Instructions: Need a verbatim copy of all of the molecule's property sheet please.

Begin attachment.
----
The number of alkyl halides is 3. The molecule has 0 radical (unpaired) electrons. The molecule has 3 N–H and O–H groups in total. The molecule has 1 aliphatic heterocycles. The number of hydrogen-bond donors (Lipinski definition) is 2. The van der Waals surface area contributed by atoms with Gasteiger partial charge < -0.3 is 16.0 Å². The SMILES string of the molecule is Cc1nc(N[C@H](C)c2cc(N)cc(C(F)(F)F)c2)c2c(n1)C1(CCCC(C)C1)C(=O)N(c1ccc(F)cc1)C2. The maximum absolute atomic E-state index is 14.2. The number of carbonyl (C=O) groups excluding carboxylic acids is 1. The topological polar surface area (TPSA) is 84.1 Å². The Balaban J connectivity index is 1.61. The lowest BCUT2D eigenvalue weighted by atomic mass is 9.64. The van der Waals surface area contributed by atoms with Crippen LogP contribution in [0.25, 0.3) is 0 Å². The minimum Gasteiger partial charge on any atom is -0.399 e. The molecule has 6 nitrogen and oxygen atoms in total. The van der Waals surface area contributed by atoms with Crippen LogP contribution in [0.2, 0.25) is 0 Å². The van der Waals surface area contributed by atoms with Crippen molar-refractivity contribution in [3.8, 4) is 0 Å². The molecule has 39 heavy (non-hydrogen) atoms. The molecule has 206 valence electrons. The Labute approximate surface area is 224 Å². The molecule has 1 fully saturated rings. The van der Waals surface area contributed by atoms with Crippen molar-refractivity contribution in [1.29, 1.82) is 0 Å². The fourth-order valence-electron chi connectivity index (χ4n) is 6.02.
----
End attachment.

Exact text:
The number of alkyl halides is 3. The molecule has 0 radical (unpaired) electrons. The molecule has 3 N–H and O–H groups in total. The molecule has 1 aliphatic heterocycles. The number of hydrogen-bond donors (Lipinski definition) is 2. The van der Waals surface area contributed by atoms with Gasteiger partial charge < -0.3 is 16.0 Å². The SMILES string of the molecule is Cc1nc(N[C@H](C)c2cc(N)cc(C(F)(F)F)c2)c2c(n1)C1(CCCC(C)C1)C(=O)N(c1ccc(F)cc1)C2. The maximum absolute atomic E-state index is 14.2. The number of carbonyl (C=O) groups excluding carboxylic acids is 1. The topological polar surface area (TPSA) is 84.1 Å². The Balaban J connectivity index is 1.61. The lowest BCUT2D eigenvalue weighted by atomic mass is 9.64. The van der Waals surface area contributed by atoms with Crippen LogP contribution in [0.25, 0.3) is 0 Å². The minimum Gasteiger partial charge on any atom is -0.399 e. The molecule has 6 nitrogen and oxygen atoms in total. The van der Waals surface area contributed by atoms with Crippen LogP contribution in [0.2, 0.25) is 0 Å². The van der Waals surface area contributed by atoms with Crippen molar-refractivity contribution in [3.8, 4) is 0 Å². The molecule has 39 heavy (non-hydrogen) atoms. The molecule has 206 valence electrons. The Labute approximate surface area is 224 Å². The molecule has 1 fully saturated rings. The van der Waals surface area contributed by atoms with Crippen molar-refractivity contribution in [1.29, 1.82) is 0 Å². The fourth-order valence-electron chi connectivity index (χ4n) is 6.02.